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Going Dark: The Internet Behind The Internet
NPR ^ | May 25, 2014

Posted on 05/26/2014 12:49:19 PM PDT by Mean Daddy

The average computer user with an Internet connection has access to an amazing wealth of information. But there's also an entire world that's invisible to your standard Web browser.

These parts of the Internet are known as the Deep Web. The tools to get to there are just a few clicks away, and more and more people who want to browse the Web anonymously are signing on.

Fans of the series House of Cards might recall the Deep Web being worked into the plot of latest season. The character Lucas, a newspaper editor who was trying find a hacker, gets a little crash course from one of his reporters:

"Ninety-six percent of the Internet isn't accessible through standard search engines. Most of it's useless but it's where you go to find anything and everything: child porn, Bitcoin laundry, narcotics, hackers for hire ..."

(Excerpt) Read more at npr.org ...


TOPICS: News/Current Events
KEYWORDS: deepweb; internet; tor
About fell out of my chair seeing this was a NPR article.
1 posted on 05/26/2014 12:49:19 PM PDT by Mean Daddy
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To: Mean Daddy

NSA planted article. “Hey, all you dissidents and terrorists ... over here, it’s safe.” Love, PT


2 posted on 05/26/2014 12:58:58 PM PDT by NonValueAdded (Operating out of weakness? Imagine if he was working from a position of strength!)
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To: Mean Daddy

What’s the status of us “giving” control of internet to Chinese?


3 posted on 05/26/2014 1:06:54 PM PDT by CincyRichieRich (Living in the midst of a silently coup.)
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To: NonValueAdded

Edward Snowden’s going to release a list of Americans spied on...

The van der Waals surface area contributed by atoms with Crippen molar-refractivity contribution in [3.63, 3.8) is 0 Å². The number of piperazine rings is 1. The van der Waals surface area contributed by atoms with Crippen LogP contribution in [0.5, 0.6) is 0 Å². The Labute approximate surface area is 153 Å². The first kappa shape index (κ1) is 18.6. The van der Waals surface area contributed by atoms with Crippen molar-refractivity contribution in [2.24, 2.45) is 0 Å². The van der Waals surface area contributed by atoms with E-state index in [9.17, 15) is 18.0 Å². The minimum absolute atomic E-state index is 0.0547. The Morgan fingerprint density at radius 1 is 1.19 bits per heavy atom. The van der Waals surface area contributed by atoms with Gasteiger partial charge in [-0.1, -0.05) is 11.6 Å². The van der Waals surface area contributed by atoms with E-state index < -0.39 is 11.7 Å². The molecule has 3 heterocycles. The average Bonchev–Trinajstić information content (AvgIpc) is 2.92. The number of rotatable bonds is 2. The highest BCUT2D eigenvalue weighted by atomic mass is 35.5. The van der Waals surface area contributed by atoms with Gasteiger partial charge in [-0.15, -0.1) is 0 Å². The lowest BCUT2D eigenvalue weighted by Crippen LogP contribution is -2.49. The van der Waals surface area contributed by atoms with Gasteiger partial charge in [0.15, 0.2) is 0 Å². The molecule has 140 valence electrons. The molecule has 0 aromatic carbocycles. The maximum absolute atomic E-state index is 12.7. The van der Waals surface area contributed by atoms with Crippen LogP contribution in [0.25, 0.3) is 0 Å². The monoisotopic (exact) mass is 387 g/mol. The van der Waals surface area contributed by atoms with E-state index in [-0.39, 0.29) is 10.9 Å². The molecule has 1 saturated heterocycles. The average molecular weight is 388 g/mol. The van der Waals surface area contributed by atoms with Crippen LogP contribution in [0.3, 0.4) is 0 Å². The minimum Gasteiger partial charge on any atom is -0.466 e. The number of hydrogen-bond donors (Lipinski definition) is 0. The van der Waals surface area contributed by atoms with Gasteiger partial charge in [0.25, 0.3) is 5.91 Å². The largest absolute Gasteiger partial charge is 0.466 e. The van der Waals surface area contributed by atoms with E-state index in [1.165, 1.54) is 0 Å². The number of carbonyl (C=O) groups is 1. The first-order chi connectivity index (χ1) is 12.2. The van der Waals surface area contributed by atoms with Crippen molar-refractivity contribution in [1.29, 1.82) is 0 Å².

4 posted on 05/26/2014 1:10:32 PM PDT by GOPJ (Someone explain why {the MSM} uses the term liberal to describe totalitarian sociopaths? BruceinOz)
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To: Mean Daddy

Odd article. Why would any normal person want access to child porn, money laundering, or drug gangsters?


5 posted on 05/26/2014 1:24:32 PM PDT by Cicero (Marcus Tullius)
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To: Cicero
that's not what the article is about..
6 posted on 05/26/2014 1:44:57 PM PDT by Chode (Stand UP and Be Counted, or line up and be numbered - *DTOM* -vvv- NO Pity for the LAZY - 86-44)
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To: Mean Daddy

If I were going to use this, I’d get a cheap $350.00 Windows machine and use it for nothing else. Too much can go wrong.


7 posted on 05/26/2014 2:06:00 PM PDT by libstripper
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To: Cicero
. . . normal person . . . .

That's the point. These aren't normal people. They are people looking for, or looking to provide, illicit, dangerous servics and products. People who will kill anyone you want for $5,000, or who will provide services to people with serious, deadly STDs because they also have serious, deadly STDs, are there. The drug cartels looking to find people they want to kill, are there, asking for help in finding their targets. People willing to do things or asking for things you don't even want to think about, are there.

I only know these things because of a report done by one of our local newscasts. I wouldn't go on the deeper internet for anything in the world.
8 posted on 05/26/2014 2:25:12 PM PDT by righttackle44 (Take scalps. Leave the bodies as a warning.)
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To: righttackle44

What hath Al Gore wrought?


9 posted on 05/26/2014 3:04:45 PM PDT by OldNewYork
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To: Mean Daddy; rdb3; Calvinist_Dark_Lord; JosephW; Only1choice____Freedom; amigatec; Still Thinking; ..

10 posted on 05/26/2014 3:16:18 PM PDT by ShadowAce (Linux -- The Ultimate Windows Service Pack)
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To: Mean Daddy

The CIA and FBI are probably all over it


11 posted on 05/26/2014 3:18:21 PM PDT by GeronL (Vote for Conservatives not for Republicans)
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To: NonValueAdded

Nah! TOR networks are as secure as you can get.

The best analogy I can muster is like this:

The Internet as we know is like a four-course meal. You can pick your amuse bouche, you dabble in others; you pick your meat and cut and how you want it cooked; you pick your dessert. The difference is that there are menus all over (i.e. Google, Bing, Yahoo) that tell you what you’re eating, and the cooks in the back (i.e. anyone monitoring Internet traffic) know how to cook your meals and deliver the same food consistently.